Having high-risk and low-risk stage 3 colon cancer patients grouped together puts cases with varying levels of severity within the same statistical groups despite those different sub-classifications.
DiRocco said that generally “the likelihood you’re going to survive five years is somewhere around 70%” for stage 3 patients, though that could be lower if high-risk classifications were taken alone.
The chemotherapy can address the risk that the cancer will recur, he said.
“There’s a possibility that there could be small islands of tumor cells somewhere else in the body that are just too small to be picked up on either blood tests or CT scans or seen during surgery,” DiRocco said. “The point of the chemotherapy is to eradicate these little islands, so the risk of the cancer coming back is lower.”
Is it unique for a young person to have colon cancer?
Both DiRocco and Bilchik said that cases of young people being diagnosed with colon cancer or colorectal cancers more generally are on the rise.
“There’s a five- to six-fold increase in young people under age-45 getting colon cancer,” Bilchik said. “There’s really been an epidemic of colon cancer among younger people. That’s part of the reason the American Cancer Society recommended lowering the screening age from age 50 to age 45, because of this uptick in younger people getting colon cancer.”
Since young people aren’t typically screened annually the way people over 50 years old might be, the symptoms can be attributed to something else early on, DiRocco said.
“Typically, people at a younger age are diagnosed at a later stage just because it’s not on peoples’ radar,” he said. “Just by the nature that people are young, the tumors tend to be slightly more aggressive in nature, just because there has to be something wrong for them to develop colon cancer.”
Mancini said that he hopes to be able to continue training to the extent that he can during treatment. Are there any side effects to that?
Bilchik said that the chemotherapy regimen typically prescribed for stage 3 colon cancer patients is “very well-tolerated, mostly,” with few complications. One of them, he said, was numbness in the fingers and in the feet, “but most of the time it goes away.”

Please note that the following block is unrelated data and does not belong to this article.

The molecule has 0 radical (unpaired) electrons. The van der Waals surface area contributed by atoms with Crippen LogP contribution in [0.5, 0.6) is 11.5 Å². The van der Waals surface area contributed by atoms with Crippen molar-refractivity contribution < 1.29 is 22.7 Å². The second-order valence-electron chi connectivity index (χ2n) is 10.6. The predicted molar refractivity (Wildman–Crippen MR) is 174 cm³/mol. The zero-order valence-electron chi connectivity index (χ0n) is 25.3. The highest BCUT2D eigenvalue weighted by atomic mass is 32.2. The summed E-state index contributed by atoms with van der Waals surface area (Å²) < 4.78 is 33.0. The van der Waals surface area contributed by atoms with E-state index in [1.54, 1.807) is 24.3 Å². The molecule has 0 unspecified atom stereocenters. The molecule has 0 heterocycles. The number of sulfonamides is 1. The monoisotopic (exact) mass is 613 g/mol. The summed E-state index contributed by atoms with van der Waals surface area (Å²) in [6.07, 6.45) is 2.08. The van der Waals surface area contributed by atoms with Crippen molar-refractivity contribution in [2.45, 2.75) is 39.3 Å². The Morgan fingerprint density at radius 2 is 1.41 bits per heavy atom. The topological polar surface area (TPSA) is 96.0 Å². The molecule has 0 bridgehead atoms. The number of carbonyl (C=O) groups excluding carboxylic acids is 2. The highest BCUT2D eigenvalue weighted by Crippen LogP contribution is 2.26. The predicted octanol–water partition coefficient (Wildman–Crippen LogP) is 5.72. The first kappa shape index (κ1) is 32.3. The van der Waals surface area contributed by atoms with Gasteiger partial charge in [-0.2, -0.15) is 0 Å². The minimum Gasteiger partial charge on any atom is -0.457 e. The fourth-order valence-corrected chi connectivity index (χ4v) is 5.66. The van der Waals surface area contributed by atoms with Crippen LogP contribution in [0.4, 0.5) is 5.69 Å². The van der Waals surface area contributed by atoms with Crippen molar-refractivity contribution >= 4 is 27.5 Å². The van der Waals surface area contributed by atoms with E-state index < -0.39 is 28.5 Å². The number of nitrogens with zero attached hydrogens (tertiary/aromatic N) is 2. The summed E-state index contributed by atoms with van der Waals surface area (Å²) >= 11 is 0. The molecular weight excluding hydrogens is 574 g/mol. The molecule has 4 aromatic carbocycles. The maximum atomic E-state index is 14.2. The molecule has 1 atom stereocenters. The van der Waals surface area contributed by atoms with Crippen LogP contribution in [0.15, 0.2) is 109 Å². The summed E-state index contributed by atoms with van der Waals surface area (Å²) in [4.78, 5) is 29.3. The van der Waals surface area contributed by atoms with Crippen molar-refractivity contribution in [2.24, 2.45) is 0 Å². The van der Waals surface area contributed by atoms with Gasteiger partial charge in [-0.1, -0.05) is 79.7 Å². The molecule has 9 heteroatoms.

DiRocco referred to that as “peripheral neuropathy, where there’s numbness and tingling in the hands.”
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In some cases, he said, that can last beyond chemotherapy or cause an adjustment in dosage if the symptoms are debilitating during treatment.
Another side effect, DiRocco said, is “hand-foot syndrome, which typically causes redness and issues, basically a rash and discomfort of hands."
“One of the recommendations is to avoid using your hands, like, on gardening tools — or a baseball bat — because that can worsen the symptoms,” he said. “It doesn’t happen with everybody with those regimens, but it happens up to half of the time.”
What does the diagnosis mean for a return to full health and, eventually, baseball?
While there’s no baseball to be played at the moment, DiRocco said that many people can continue to work through chemotherapy for colon cancer. Even without that possibility for Mancini, the treatment is “certainly not life-altering or permanently debilitating,” DiRocco said.
Bilchik said that all the baseball activity that Mancini hopes to get back to could actually help him get through the treatment and regain his health quickly.
“Many people with colon cancer who undergo surgery and chemotherapy, most people get back to normal activity,” Bilchik said. “Exercise, fitness all impact survival. It all impacts the ability to tolerate chemotherapy. People that are exercising and fit, eat well actually do better with chemotherapy and have better survival. There’s an excellent chance of getting back to normal function.”